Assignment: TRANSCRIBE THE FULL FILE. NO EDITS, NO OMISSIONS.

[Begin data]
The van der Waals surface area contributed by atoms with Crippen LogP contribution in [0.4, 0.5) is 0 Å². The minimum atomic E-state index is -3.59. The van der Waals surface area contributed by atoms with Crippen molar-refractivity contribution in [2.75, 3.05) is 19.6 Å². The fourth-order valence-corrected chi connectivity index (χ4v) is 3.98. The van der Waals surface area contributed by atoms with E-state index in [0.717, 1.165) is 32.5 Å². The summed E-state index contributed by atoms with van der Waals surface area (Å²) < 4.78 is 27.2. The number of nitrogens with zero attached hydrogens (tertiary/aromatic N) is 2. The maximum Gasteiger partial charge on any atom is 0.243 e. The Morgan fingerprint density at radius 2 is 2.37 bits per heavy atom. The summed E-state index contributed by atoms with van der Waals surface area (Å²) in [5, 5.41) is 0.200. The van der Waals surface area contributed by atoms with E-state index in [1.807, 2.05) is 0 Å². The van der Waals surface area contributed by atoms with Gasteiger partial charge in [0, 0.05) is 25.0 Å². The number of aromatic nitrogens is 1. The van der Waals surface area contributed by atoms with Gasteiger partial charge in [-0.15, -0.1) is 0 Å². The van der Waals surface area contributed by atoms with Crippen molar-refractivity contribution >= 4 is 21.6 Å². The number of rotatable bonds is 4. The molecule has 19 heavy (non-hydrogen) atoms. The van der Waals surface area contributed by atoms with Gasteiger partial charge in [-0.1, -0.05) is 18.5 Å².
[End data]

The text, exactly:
The van der Waals surface area contributed by atoms with Crippen LogP contribution in [0.4, 0.5) is 0 Å². The minimum atomic E-state index is -3.59. The van der Waals surface area contributed by atoms with Crippen molar-refractivity contribution in [2.75, 3.05) is 19.6 Å². The fourth-order valence-corrected chi connectivity index (χ4v) is 3.98. The van der Waals surface area contributed by atoms with E-state index in [0.717, 1.165) is 32.5 Å². The summed E-state index contributed by atoms with van der Waals surface area (Å²) < 4.78 is 27.2. The number of nitrogens with zero attached hydrogens (tertiary/aromatic N) is 2. The maximum Gasteiger partial charge on any atom is 0.243 e. The Morgan fingerprint density at radius 2 is 2.37 bits per heavy atom. The summed E-state index contributed by atoms with van der Waals surface area (Å²) in [5, 5.41) is 0.200. The van der Waals surface area contributed by atoms with E-state index in [1.807, 2.05) is 0 Å². The van der Waals surface area contributed by atoms with Gasteiger partial charge in [0, 0.05) is 25.0 Å². The number of aromatic nitrogens is 1. The van der Waals surface area contributed by atoms with Gasteiger partial charge in [-0.15, -0.1) is 0 Å². The van der Waals surface area contributed by atoms with Crippen molar-refractivity contribution >= 4 is 21.6 Å². The number of rotatable bonds is 4. The molecule has 19 heavy (non-hydrogen) atoms. The van der Waals surface area contributed by atoms with Gasteiger partial charge in [-0.1, -0.05) is 18.5 Å².